Sunday in Dinkelsbühl

Though the freezing cold temperatures have been encouraging us to stay under our blankets instead of venturing outside, Russ and I took a Sunday drive to a quaint little town along the famous Romantic Road.  Dinkelsbühl was amazingly preserved throughout the 30 years war and was left untouched by bombs during WWII.  Because of this, the town has maintained its original fortress walls and towers.  To get into town, one must pass under the tower and through the gate…or over the moat (yes, an actual MOAT!).

The pedestrian bridge leading into the town of Dinkelsbühl

Dinkelsbühl, which has all-cobblestone streets, encourages visitors to leave their cars outside of the city (It can get pretty noisy driving on cobblestone, plus it’s all about keeping the traditional Deutschland image!). While it’s unusual to find free parking in Germany, Dinkelsbühl provides free parking lots outside of the city…just cross the pedestrian bridges and you enter a new (or rather, old) world.

Looking at the fortress walls from the outside of the city

Pedestrian bridge over the moat

The town is beautifully preserved and in an effort to keep it this way, businesses do not put their own signs and advertising on buildings.  Instead, each building is adorned with the business’s name in old script.  It paints a beautiful picture.

Dinkelsbühl

Dinkelsbühl

Topferei--Pottery; Aunt Jean,next time we'll visit on a Saturday so we can explore!

Beautiful Dinkelsbühl

Looking through the streets to one of the towers

Dinkelsbühl has all 18 of its original towers standing.  I’d like to say that we circled the city and made it to all of them, but the bitter cold stood in our way.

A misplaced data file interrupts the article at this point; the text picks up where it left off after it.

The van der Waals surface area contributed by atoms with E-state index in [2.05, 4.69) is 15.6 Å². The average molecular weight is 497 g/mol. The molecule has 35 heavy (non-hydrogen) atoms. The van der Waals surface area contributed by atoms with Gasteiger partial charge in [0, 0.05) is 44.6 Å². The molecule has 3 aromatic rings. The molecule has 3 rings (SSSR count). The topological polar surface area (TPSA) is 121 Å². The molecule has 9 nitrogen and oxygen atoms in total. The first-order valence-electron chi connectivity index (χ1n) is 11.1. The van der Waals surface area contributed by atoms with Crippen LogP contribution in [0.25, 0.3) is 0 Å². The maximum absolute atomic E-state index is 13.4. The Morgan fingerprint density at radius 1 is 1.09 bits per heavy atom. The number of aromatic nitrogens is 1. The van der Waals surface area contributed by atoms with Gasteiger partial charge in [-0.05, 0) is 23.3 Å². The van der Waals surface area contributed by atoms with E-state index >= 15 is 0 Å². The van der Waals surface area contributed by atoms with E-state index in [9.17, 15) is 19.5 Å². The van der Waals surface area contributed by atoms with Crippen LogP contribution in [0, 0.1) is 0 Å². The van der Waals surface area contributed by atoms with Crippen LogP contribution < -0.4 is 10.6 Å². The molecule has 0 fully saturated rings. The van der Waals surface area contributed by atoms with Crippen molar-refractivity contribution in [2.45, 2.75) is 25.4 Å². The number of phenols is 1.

Segringer Tor

Rothenburger Tor

Entrance to the City Park

Rothenburger Tor

Entrance to Dinkelsbühl

Tower in Dinkelsbühl

Aaaand another one!

Dinkelsbühl

The Colors of Dinkelsbühl

Russ in Dinkelsbühl

After we froze from our toes to the tip of our noses, we sat down for a bite to eat at a little café/restaurant where we warmed up inside and out with comforting bites of schnitzel and spätzle.

Käsespätzle

Dinkelsbühl is a fantastic little town, and we can’t wait to go back and visit when it’s a little warmer!  It seems like a great place to sit at an outdoor café and enjoy the ambiance.  We hope our pictures bring back fond memories for all of our aunts and uncles who spent time in this part of the world. 🙂

Also–I’m very excited to add a new tool to my kitchen tool belt.  Introducing the Spätzle Press!

Spätzle Press

Spätzle Press

I don’t know how much I’ll be using it while here in Germany (where I can get others to make spätzle for me!), but I’m definitely looking forward to perfecting my recipe at home, stirring up memories of our time spent in Deutschland,  and serving delicious Spätzle to friends and family! German cuisine night, anyone? 🙂

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3 responses to this post.

  1. Posted by Rick Kerschner on February 2, 2011 at 3:56 am

    Lauren,
    We will visit for German cuisine any time!

    Reply

  2. Posted by mom on February 9, 2011 at 3:39 am

    Looks like a lovely town that I would love to visit! Also, we would love to enjoy some of your German cuisine.

    Reply

  3. My husband has a hand-me-down spätzle press, and we love it. Beats the American grocery store version!

    Reply

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